A young blue tit (they still have yellow cheeks) was found near the Egg by my neighbour Nick who preserved it for me in the refrigerator. Birds of many species have recently fledged but not all will make it to adulthood.
This large Chinese translucent white was found yesterday in a mud pool at 50-47-07.69N x 1-24-27.62W, left behind by the tide. It is thought to have first entered the country in large shipping containers and spread quickly throughout most of England. This specimen is not in the best condition and the upper wings have lost most of their multicoloured glittery scales, but its life expectancy runs to many scores of years in the wild unless captured and recycled.
An overwintering red admiral and a brimstone were spotted this morning but proved more difficult to capture on film.
The northern edges of the sinewy outer bank I call Snake Island, were rich in strands of unravelled polyester rope of many bright colours, twisted around the branches of tamarisk bushes and out across the river bed; little reminders of our poor and tangled relationship with all things natural. All being well, the pink flush of the tamarisk blossom will add its own distinctive hue to the scene in just a few weeks time.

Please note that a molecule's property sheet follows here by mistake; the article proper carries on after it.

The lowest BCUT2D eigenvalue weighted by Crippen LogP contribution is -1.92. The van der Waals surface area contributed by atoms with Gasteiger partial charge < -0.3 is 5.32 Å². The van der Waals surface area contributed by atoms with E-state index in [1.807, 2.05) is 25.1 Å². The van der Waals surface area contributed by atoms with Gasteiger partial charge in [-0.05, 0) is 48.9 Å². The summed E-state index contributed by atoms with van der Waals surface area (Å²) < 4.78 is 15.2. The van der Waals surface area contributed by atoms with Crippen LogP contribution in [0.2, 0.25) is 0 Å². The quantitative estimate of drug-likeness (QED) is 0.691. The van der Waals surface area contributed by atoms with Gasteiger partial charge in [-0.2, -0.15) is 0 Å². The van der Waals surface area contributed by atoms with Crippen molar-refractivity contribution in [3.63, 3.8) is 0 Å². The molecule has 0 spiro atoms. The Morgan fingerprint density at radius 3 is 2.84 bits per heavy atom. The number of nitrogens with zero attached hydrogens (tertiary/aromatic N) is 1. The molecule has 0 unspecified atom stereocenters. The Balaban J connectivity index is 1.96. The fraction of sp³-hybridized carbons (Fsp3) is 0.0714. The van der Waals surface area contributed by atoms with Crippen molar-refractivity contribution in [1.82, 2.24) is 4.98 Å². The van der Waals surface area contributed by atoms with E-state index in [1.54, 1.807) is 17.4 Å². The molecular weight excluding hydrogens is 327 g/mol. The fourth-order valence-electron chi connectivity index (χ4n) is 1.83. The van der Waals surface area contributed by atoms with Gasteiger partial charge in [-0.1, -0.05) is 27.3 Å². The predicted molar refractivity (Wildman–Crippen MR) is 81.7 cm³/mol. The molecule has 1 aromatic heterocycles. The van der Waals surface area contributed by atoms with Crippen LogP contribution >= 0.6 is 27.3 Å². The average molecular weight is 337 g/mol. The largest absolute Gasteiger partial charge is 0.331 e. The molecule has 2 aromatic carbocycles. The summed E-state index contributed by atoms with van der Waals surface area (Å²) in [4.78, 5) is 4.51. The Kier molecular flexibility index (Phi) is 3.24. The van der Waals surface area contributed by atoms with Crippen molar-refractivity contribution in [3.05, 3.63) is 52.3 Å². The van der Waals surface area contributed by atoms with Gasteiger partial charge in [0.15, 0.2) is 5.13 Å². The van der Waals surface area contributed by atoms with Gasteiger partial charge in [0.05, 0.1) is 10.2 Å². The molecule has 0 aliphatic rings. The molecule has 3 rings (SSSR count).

The tree is an appropriately curved frond from a Cedar of Labanon (appropriately biblical), found nearby within the confines of Exbury Gardens. It nestles in the arc of the inner wall is decorated with flotsam from the shore. On Twelfth Night, each item will be taken down, carefully recorded and stored for my growing Egg archive.
Beside the eastern bank of the river some 200 yards south of the Egg, a fallen fir provides bathing facilities for some of the many partridge encountered on my walk with local birding expert Juliet. Five or six separate wriggle holes were evident in the fine dusty ground. Around the other side, an interesting looking bottle has somehow found its way under the upturned roots of the tree.